Women's Health Matters

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The most important history lesson

 

 

Dr. Ruth Heisey
Dr. Ruth Heisey

The following Q&A features Dr. Ruth Heisey, medical director of the Peter Gilgan Centre for Women’s Cancers at Women’s College Hospital, in partnership with the Canadian Cancer Society. Breast cancer is the most common cancer found in Canadian women, affecting around 1 in 9. While we don’t know what causes most cancers, around 5-10 per cent of breast cancers are caused by hereditary factors where genetic mutations are passed down through families, which is why knowing your family history matters.

1) What does the research say about the link between a person’s family history and their chances of developing breast cancer one day?
Women who have a first degree relative with breast cancer (i.e. their mother, sister or daughter) have a two-fold increased risk of developing breast cancer in their lifetime. If that relative had her cancer diagnosed before menopause, the risk increases to three-fold.

Women should definitely find out if there are any first degree relatives who have been diagnosed, but second degree relatives (i.e. aunts, nieces or grandparents) with a cancer diagnosis are also important - particularly if it was diagnosed at a young age.

2) When should a woman start looking into their family history?
All women should know their family history - it could be life-saving. Women with a strong history of breast and/or ovarian cancer might be candidates for genetic testing or enhanced screening starting as young as 25-30 years of age.

3) Is it as important to look on our father’s side of the family as it is on our mother’s side?
The short answer is yes. The most common hereditary breast cancers occur in families that carry a BRCA1 or BRCA2 genetic mutation. These mutations are passed down in an autosomal dominant fashion, which means that each relative has a 50 per cent chance of carrying the mutation once it has been identified in a family. If the carrier is male, he may never develop breast cancer, so it may be less obvious that the family has a mutation.

4) Is there a connection between breast and ovarian cancer when we look at family history?
Women in families with BRCA mutations have substantially increased risks of developing not only breast cancer, but also ovarian cancer, for which we have no effective early detection strategy. These cancers tend to present at an earlier age and are more common in families that are of Ashkenazic Jewish background.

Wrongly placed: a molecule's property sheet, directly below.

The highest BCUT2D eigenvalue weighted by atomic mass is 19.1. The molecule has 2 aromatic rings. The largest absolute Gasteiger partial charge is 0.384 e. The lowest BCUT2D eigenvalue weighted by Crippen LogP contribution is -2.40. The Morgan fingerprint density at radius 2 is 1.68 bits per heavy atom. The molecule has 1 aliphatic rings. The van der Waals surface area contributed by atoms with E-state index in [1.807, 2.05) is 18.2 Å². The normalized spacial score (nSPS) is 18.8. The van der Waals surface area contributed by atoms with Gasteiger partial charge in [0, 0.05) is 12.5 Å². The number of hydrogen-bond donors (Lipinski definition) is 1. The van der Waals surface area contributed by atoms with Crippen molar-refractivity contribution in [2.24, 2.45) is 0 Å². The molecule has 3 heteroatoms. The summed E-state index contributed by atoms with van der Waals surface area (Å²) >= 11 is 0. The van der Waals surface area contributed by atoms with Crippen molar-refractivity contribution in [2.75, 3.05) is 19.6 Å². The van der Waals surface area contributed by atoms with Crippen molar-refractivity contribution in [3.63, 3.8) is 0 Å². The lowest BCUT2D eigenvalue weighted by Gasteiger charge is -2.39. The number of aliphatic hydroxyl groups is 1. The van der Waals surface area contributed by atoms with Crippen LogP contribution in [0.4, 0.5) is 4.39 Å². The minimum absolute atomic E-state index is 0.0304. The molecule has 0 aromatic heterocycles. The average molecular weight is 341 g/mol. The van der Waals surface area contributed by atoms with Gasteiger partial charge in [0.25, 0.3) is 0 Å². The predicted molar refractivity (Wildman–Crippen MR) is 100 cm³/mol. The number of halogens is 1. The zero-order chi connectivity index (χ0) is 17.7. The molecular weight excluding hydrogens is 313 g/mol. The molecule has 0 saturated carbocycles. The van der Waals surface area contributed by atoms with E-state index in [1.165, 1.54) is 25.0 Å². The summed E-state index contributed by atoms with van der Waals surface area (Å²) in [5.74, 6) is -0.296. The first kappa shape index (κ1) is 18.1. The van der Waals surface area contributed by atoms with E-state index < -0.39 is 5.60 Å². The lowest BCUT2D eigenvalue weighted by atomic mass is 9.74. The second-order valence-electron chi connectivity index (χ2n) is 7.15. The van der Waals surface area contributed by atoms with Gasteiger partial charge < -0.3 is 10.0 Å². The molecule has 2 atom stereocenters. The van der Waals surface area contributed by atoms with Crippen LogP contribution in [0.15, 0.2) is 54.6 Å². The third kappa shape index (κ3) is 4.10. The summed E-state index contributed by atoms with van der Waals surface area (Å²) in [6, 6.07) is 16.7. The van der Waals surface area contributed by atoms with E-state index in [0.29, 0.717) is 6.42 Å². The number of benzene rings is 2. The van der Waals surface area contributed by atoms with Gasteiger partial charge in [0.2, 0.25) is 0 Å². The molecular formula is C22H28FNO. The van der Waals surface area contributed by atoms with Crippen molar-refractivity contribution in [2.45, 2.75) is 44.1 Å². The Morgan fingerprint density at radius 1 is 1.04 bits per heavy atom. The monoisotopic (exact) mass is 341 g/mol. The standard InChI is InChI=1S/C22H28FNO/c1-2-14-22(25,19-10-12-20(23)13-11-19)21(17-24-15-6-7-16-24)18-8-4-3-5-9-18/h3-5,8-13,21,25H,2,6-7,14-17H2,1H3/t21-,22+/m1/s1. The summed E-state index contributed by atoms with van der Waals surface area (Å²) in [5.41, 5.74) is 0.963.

If we identify a mutation carrier and that woman chooses to have her ovaries removed after she finishes having her children, we may prevent her from developing ovarian cancer. While offering risk-reducing breast surgery may end up preventing breast cancer, for women who decide against surgery, enhanced screening annually with an MRI in addition to mammography may help with early detection.

5) What is considered to be a “strong” family history of breast cancer?
Having a strong family history of breast cancer means that someone would have to have multiple relatives diagnosed with either breast and/or ovarian cancer, particularly before menopause. Any family that includes a man with a history of breast cancer may also carry a mutation.

6) What should women do if they have a strong family history?
Make sure that your healthcare provider knows your history. Ask your doctor if you should have genetic testing and/or enhanced screening with MRI in addition to mammography. Ask if you should start having your mammograms at age 40. Women who are not genetic mutation carriers still might be at sufficiently increased risk to warrant high-risk screening because breast cancer is still found in families that do not carry these known genetic mutations. In research, we are still exploring whether there are other factors that contribute to risk.

7) To know more about my breast cancer risk, how can I find out if I have the BRCA1 or 2 genetic mutations?  
We know there are many women out there who want to know if they carry the genetic mutation that significantly increases their risk of breast and ovarian cancer. Currently, some qualify for testing in their province and others do not. We want all women to have the opportunity to get tested, so our researchers at the Peter Gilgan Centre for Women’s Cancers at Women’s College Hospital are supporting a limited time offer for a simple spit test throughout the month of October, to make testing easier to access.

 

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